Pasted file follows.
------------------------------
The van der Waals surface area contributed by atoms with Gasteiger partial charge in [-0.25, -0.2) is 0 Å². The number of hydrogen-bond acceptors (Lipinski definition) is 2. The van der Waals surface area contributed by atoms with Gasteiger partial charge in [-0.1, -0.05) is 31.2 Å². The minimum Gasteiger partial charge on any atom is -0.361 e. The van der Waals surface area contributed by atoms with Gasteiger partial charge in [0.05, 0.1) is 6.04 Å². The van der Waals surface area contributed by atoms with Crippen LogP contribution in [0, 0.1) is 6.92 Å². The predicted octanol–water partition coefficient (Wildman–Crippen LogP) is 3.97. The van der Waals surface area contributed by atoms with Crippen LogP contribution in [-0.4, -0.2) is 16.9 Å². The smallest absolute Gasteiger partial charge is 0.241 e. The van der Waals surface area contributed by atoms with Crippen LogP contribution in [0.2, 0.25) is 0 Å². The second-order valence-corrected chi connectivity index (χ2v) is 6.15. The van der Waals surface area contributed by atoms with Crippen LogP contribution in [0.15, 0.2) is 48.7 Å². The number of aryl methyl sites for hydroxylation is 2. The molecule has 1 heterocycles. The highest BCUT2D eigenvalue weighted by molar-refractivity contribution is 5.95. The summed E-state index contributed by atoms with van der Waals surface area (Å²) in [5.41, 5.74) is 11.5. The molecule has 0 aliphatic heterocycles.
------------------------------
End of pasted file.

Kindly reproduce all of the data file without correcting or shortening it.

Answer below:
The van der Waals surface area contributed by atoms with Gasteiger partial charge in [-0.25, -0.2) is 0 Å². The number of hydrogen-bond acceptors (Lipinski definition) is 2. The van der Waals surface area contributed by atoms with Gasteiger partial charge in [-0.1, -0.05) is 31.2 Å². The minimum Gasteiger partial charge on any atom is -0.361 e. The van der Waals surface area contributed by atoms with Gasteiger partial charge in [0.05, 0.1) is 6.04 Å². The van der Waals surface area contributed by atoms with Crippen LogP contribution in [0, 0.1) is 6.92 Å². The predicted octanol–water partition coefficient (Wildman–Crippen LogP) is 3.97. The van der Waals surface area contributed by atoms with Crippen LogP contribution in [-0.4, -0.2) is 16.9 Å². The smallest absolute Gasteiger partial charge is 0.241 e. The van der Waals surface area contributed by atoms with Crippen LogP contribution in [0.2, 0.25) is 0 Å². The second-order valence-corrected chi connectivity index (χ2v) is 6.15. The van der Waals surface area contributed by atoms with Crippen LogP contribution in [0.15, 0.2) is 48.7 Å². The number of aryl methyl sites for hydroxylation is 2. The molecule has 1 heterocycles. The highest BCUT2D eigenvalue weighted by molar-refractivity contribution is 5.95. The summed E-state index contributed by atoms with van der Waals surface area (Å²) in [5.41, 5.74) is 11.5. The molecule has 0 aliphatic heterocycles.